3. What President was the LEAST prepared? People of a certain age might think of Jimmy Carter’s handling of the Iran hostage crisis. Are there other, lesser known cases that deserve greater attention?

Woodrow Wilson gets the dunce award in my book.  675,000 Americans died in the 1918 Spanish Flu pandemic, without President Wilson saying or doing much of anything.  The one thing he was asked to do was to stop troop shipments to Europe, which were spreading the disease among US servicemen. Wilson’s refusal contributed to the spread of the deadly disease.  Worse, the transports could have been stopped without much of a harmful effect, as World War I was winding to a close at the time.

4. How have public expectations of the president expanded over time?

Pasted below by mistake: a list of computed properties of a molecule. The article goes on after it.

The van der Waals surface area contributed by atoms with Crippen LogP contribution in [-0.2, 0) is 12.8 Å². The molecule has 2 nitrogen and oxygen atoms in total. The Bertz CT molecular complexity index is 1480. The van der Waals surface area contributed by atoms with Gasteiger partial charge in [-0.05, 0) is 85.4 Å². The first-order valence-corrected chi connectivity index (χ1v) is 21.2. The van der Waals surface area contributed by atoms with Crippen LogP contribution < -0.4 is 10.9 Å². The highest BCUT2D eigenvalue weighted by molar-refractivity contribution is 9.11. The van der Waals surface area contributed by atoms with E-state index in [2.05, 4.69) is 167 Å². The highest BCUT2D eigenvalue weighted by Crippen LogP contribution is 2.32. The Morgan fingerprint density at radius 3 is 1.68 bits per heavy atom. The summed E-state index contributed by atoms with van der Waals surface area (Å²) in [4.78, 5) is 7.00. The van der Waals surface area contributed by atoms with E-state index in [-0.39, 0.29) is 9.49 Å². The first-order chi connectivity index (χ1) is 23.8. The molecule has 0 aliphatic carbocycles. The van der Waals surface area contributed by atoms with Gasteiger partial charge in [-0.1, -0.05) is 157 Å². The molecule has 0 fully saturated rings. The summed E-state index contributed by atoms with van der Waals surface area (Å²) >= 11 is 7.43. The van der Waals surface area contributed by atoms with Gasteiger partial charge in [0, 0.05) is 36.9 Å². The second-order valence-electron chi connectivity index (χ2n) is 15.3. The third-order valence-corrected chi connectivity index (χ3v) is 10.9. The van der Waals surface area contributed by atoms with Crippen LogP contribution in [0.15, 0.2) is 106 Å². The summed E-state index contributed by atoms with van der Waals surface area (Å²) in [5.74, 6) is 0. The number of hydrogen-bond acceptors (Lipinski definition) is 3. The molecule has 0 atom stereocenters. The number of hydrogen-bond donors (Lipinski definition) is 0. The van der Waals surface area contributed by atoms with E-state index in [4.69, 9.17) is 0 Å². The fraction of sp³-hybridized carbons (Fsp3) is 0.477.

Expectations have changed immensely over time due to two main factors.  The development of advanced communications and the growth of government.  During much of the 19th century, if a crisis took place, most people would not even know about it.  In fact, after an 1811 earthquake in Missouri, President James Madison did not find out about the extent of the damage for six weeks after it happened.  Once you had instantaneous communications, and more importantly, the spread of images of affected people via TV, there was more of a sense that presidents needed to get involved in disasters.  And the development of a large federal government involved in so many aspects of our lives led to greater expectations that the government would get involved and solve problems that arose.